After laying out these two foundations of consent—again, in the interest of legally prosecuting stealthing per se—Brodsky opts for the literal approach. One reason is pragmatic—"as a purely practical matter," she writes, "it is more likely to resonate with courts." He said he'd wear a condom; he put one on; then he took it off without telling me; so my rights were violated. Case closed. The violation of consent here seems intuitively clear to any reasonable juror.
Perhaps more significantly, Brodsky argues that the more precise version of consent—the one that stresses disease and fertility status—could lead to unintended legal outcomes. Consider disclosures about fertility. Brodsky envisions a scenario in which a woman in a long-term abusive relationship feels compelled to submit to sex with a partner who insists she take birth control. But, because the pills make the woman sick, she secretly refuses to take them. "As a result," Brodsky writes, "she submits to sex that her abuser believes carries little risk of pregnancy because she has, in some sense, deceived him." If full transparency over fertility was germane to a future stealthing law, this woman's act would fall into the same category as a man who stealths. By most standards, that would not be a desirable result.
When it comes to sexually transmitted disease (and—big caveat—we should consider HIV in a different category here), there is another set of concerns: As Brodsky writes, "a demand for full transparency might result in overly punitive responses to STI non-disclosure." She further notes that "both feminists and public-health experts warn against too-harsh laws that punish people who fail to disclose STIs—but who do not ultimately transmit disease—which, they fear, may discourage testing and invite selective enforcement against queer people and people of color." Disclosure requirements, in other words, would unduly stigmatize.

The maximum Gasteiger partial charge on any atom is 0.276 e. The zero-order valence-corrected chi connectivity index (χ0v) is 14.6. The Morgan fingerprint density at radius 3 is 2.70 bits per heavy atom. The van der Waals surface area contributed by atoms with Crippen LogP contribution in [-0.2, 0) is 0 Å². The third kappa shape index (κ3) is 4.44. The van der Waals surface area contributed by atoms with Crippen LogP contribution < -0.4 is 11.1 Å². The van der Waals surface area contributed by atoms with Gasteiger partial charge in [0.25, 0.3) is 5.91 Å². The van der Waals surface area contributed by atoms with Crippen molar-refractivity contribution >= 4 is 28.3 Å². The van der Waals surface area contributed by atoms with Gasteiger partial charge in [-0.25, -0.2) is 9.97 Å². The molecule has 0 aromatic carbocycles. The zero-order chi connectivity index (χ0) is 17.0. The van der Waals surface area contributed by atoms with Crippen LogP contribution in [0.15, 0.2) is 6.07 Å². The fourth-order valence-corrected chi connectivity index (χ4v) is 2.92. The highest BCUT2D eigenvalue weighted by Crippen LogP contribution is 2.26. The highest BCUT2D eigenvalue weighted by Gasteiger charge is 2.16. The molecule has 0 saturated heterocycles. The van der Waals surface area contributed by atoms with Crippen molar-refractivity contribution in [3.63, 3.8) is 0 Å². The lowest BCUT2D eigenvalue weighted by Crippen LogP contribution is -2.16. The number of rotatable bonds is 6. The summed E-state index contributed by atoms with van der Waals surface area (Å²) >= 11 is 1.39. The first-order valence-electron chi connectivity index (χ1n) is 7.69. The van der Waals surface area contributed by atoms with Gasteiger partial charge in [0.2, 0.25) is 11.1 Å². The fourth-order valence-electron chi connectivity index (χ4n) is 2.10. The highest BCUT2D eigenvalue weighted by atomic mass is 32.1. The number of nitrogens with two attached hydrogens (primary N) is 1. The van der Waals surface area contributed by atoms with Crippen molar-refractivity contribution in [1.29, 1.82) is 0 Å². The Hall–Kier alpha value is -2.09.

Although Brodsky does not directly explore this theme, a lot of people with STIs control them with drugs. As a result of dealing with the disease for decades, they know when a partner is more at risk to exposure. It is not obvious that this person—who, say, is just getting to know a possible partner—should be legally compelled to reveal the disease before sleeping with that partner (wearing, of course, a condom).
For these reasons, Brodsky believes that the foundation for consent should center on the fundamental distinction between sex with and without a condom.
Stealthing is a horrible act that should be criminalized. This simple difference seems like an excellent point of departure for addressing what too many men see as merely a "rude" or "controversial" act. Current laws enable victims to go after stealthing through a variety of indirect ways. But, in the end, Brodsky, argues that what's needed is a direct attack through a new tort that explicitly addresses non-consensual removal. Because, as she puts it, "'stealthing' doesn't just 'feel violent'—it is."